"Mice deficient in this protein, called p11, display depression-like behaviors, while those with sufficient amounts behave as if they have been treated with antidepressants," explained Paul Greengard, Ph.D., a Rockefeller University neuroscientist who received the 2000 Nobel Prize in Physiology or Medicine for discoveries about the workings of such neuronal signaling systems. He and his colleagues found that p11 appears to help regulate signaling of the brain messenger chemical serotonin, a key target of antidepressants, which has been implicated in psychiatric illnesses such as depression and anxiety disorders. They report on their findings in the January 6, 2005 issue of Science.
Brain cells communicate with each other by secreting messengers, such as serotonin, which bind to receptors located on the surface of receiving cells. Serotonin selective reuptake inhibitors (SSRIs), medications commonly prescribed for anxiety and depression, compensate for reduction in serotonin signaling by boosting levels and binding of serotonin to receptors. Previous studies have suggested that serotonin receptors are essential in regulating moods and in mediating the effects of SSRIs, but given the complexity of the serotonin system, exactly how these receptors work remains a mystery.
To explore how a particular serotonin receptor (5-HT1B) functions, Greengard and colleagues conducted tests to find out what proteins these receptors interact with in brain cells. They found that 5-HT1B interacts with p11, and according to Greengard, p11 plays a role in the recruitment of receptors to the cell surface where they are more functional.
This finding led the researchers to suspect that p11 levels might be directly involved in the development of depression, anxiety and similar psychiatric illnesses thought to involve faulty serotonin receptors. To test this idea, the researchers examined p11 levels in the brains of depressed humans and "helpless" mice, considered a model of depression since they exhibit behaviors similar to those of depressed humans. They compared these two groups to non-depressed humans and control mice. Levels of p11 were found to be substantially lower in depressed humans and helpless mice, which suggests that altered p11 levels may be involved in the development of depression-like symptoms.
The researchers also examined the effect of treatments designed to boost weak serotonin systems on p11 levels in brain cells by administering to mice two types of antidepressants - a tricyclic, a monoamine oxidase (MAO) inhibitor - and electroconvulsive therapy (ECT).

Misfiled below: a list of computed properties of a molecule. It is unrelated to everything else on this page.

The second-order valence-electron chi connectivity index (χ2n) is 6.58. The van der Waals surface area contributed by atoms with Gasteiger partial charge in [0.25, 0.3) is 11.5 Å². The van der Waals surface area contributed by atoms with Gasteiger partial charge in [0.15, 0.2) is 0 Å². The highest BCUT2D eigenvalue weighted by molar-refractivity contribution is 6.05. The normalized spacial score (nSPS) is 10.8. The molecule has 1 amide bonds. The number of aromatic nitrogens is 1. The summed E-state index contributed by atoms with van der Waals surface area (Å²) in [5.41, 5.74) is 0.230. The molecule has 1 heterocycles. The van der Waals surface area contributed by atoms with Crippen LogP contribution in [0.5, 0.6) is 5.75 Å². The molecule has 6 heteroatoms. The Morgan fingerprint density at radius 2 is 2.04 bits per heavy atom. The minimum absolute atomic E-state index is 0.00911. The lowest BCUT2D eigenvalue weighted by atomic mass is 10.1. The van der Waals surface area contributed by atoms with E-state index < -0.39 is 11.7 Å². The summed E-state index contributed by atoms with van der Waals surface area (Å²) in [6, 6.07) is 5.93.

"These three different ways of treating depression all caused an increase in the amount of p11 in the brains of these mice," said Greengard. "They all work in totally different ways, but in all cases they caused the same biochemical change. So, it's pretty convincing that p11 is associated with the main therapeutic action of antidepressant drugs."
Since humans and mice with symptoms of depression were found to have substantially lower levels of p11 in brain cells compared to non-depressed animals, Greengard and colleagues hypothesized that if p11 levels were increased, mice would exhibit antidepressant-like behaviors, and if p11 were reduced, mice would exhibit depression-like symptoms.
As hypothesized, mice with over-expressed p11 genes, compared to control mice, had increased mobility in a test that is used to measure antidepressant-like activity. They also had more 5-HT1B receptors at the cell surface that were capable of increased serotonin transmission.
The opposite occurred when researchers molecularly knocked out the p11 gene in mice. Compared to control mice, knockout mice had fewer receptors at the cell surface, reduced serotonin signaling, decreased responsiveness to sweet reward, and were less mobile, behaviors which are considered depression-like. Also, the 5-HT1B receptors of p11 knockout mice were less responsive to serotonin and antidepressant drugs compared to those of control mice, which further implicates p11 in the main action of antidepressant medications.
"Manipulations that are antidepressant in their activity increased the level of the protein and those which are depressant reduce it," said Greengard. "It seems as though antidepressant medications need to increase p11 levels in order to achieve their effect." Future studies should elucidate exactly how antidepressants increase levels of this molecule, he added.
Also participating in the study: Per Svenningsson, Ilan Rachleff, Marc Flajolet, The Rockefeller University; Karima Chergui, Xiaoqun Zhang, Karolinska Institute; Malika El Yacoubi, Jean-Marie Vaugeois, Faculty of Medicine and Pharmacy, Rouen Cedex, France; George G. Nomikos, Eli Lilly and Company.
NIMH is part of the National Institutes of Health (NIH), the Federal Government's primary agency for biomedical and behavioral research. NIH is a component of the U.S. Department of Health and Human Services.